A Guide for Godparents – Everything You Need to Know

For Christians, to be asked to be a Godparent is a great honour. It can also, however, be a daunting request. Prospective Godparents should therefore acquaint themselves with exactly what will be asked of them and prepare themselves for the task.

What exactly is a Godparent?

A godparent is a person who aids in a child’s spiritual education and development. Such an undertaking will comprise many different aspects.

Teach Christian values

One of the most crucial roles of the godparent is to impress upon the child the importance of Christian values and if possible, the scriptural justification for these values. Among these values are respect for the sanctity of life, compassion and tolerance. If you do this, then the bulk of your work as Godparent is already done; all of the other roles stem from this.

Teach Christian philosophy

When the child is old enough, you might wish to talk to them (or they may wish to talk to you) about how these values can inform ethical questions such as those surrounding divisive topics like abortion and euthanasia. In such questions, these values sometimes find themselves at odds with one another – as do the Christians who hold them.

You should encourage free thought and challenge the child to reach their own conclusions rather than prescribing yours. Their way of looking at things may be entirely at odds with yours. It may be that you learn as much from them as they do from you!

Children can often pose questions that no adult would – out of some sense of pragmatism. It may be that you come to realise that you aren’t as sure about what you believe as you had previously thought.

Here are a few classic questions:

“Why is there so much suffering in the world?”

“Why do good things happen to bad people?”

“How did God come to be?”

“What if we’re praying to the wrong God?”

These questions have puzzled the most brilliant Christian thinkers for centuries, so do not feel dispirited if you find yourself unable to answer to them. They are difficult and will probably never be answered definitively! If you are about to become a Godparent, it would perhaps be wise to devote some thought to them yourself. You might be fielding them sooner than you think!

Prayer

Part of your role as Godparent is to instruct the child as to exactly how and why Christians pray. This should include both an explanation of the language of formal prayer and instruction as to exactly which prayers are spoken when.

As well as providing instruction in prayer for the child, you will also be expected to pray on their behalf. If you are already in the habit of praying, then this is not a difficult task – indeed, it might be one you had planned on doing in any case.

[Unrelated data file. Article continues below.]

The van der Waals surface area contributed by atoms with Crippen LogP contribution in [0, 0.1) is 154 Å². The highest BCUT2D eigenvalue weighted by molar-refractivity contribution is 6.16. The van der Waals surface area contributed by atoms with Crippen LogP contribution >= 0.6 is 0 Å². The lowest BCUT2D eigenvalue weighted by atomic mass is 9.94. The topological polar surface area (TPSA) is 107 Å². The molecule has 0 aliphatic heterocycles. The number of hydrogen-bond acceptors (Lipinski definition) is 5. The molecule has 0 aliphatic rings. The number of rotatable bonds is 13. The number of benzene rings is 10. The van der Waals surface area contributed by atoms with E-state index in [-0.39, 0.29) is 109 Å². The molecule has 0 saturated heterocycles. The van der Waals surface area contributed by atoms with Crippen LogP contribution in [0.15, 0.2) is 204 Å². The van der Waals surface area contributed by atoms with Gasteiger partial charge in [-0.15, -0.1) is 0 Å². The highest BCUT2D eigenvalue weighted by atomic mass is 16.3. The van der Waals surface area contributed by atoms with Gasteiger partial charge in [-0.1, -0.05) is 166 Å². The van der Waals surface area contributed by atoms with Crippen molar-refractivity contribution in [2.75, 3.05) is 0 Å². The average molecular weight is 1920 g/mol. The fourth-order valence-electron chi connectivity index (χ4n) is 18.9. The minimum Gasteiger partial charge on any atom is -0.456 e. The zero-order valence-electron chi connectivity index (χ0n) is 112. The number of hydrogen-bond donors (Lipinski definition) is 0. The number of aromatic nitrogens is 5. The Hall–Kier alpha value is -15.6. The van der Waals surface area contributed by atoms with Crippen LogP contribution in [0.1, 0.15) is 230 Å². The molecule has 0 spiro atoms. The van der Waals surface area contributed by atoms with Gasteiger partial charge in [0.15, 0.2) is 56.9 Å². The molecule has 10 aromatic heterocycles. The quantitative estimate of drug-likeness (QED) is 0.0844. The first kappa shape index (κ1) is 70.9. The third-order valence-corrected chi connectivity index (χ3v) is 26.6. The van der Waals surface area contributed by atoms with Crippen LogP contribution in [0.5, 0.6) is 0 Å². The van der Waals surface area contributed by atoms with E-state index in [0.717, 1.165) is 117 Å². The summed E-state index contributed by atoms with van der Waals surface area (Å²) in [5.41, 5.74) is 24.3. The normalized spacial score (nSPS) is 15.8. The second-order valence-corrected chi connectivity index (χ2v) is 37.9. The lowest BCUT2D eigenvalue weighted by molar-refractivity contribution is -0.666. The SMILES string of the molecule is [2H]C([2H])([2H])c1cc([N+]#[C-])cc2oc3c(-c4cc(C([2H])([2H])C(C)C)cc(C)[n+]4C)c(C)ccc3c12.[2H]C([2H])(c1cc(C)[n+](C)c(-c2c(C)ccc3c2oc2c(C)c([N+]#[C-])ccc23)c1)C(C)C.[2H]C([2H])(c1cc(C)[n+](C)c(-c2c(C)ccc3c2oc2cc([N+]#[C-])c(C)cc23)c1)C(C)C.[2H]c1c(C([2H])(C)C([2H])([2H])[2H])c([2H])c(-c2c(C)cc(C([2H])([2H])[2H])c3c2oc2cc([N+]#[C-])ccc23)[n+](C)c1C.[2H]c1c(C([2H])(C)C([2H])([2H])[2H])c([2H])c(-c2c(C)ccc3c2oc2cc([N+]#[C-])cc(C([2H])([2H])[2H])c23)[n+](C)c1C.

Teach through example

The ideal godparent should lead through example in all things spiritual. If you tell your spiritual charge to do one thing and then do precisely the opposite, then the message is highly unlikely to be taken seriously.

Be able to cite scripture

As well as the more general points thus far addressed, a Godparent should also have pretty decent knowledge of the holy book from which all of this teaching is derived. If a small child doesn’t understand part of a sermon or picks up some more extravagant ideas and teachings, a good knowledge of the scriptures will help you give better advice and direction.

The Christening itself

During a child’s christening, prospective Godparents, along with the parents, will be asked to make a number of promises. The content of these promises is, in Anglican ceremonies, largely the same. The conducting priest will ask two questions:

“Will you pray for them, draw them by your example into the community of faith and walk with them in the way of Christ?”

“Will you care for them, and help them to take their place within the life and worship of Christ’s Church?”

To both of these questions, both parents and Godparents must reply: “With the help of God we will.”

The priest will then ask the child questions and it will fall to you to answer them on behalf of the child. These will include renouncing Satan (in modern ceremonies Satan has come to be synonymous with everything bad; as such he may not be referred to by name) and affirming Christ as the child’s Lord and saviour.

If you do not feel comfortable speaking on behalf of the child, then you might wish to discuss this with the priest and the parents before the ceremony takes place. Later in life, many Christians baptised into the religion as children reaffirm these vows at a ceremony known as a confirmation.

It is important that you appreciate the gravity of these promises before you make them. A great many secular couples ask friends to become Godparents, without taking the religion that seriously themselves. It is important that you discuss your role with the parents.

If you do not feel that you will be able to provide the necessary scriptural guidance, or you feel that you simply aren’t the wise, thoughtful person they obviously imagine you to be, then you should probably let them know about it before you make a vow before God.

What do I need to buy?

Like most of those invited, Godparents are in most cases expected to buy gifts for the christening.  The most frequently bought gifts, as one might expect, are bibles and prayer books – though these gifts are often given for their sentimental value more than anything else.

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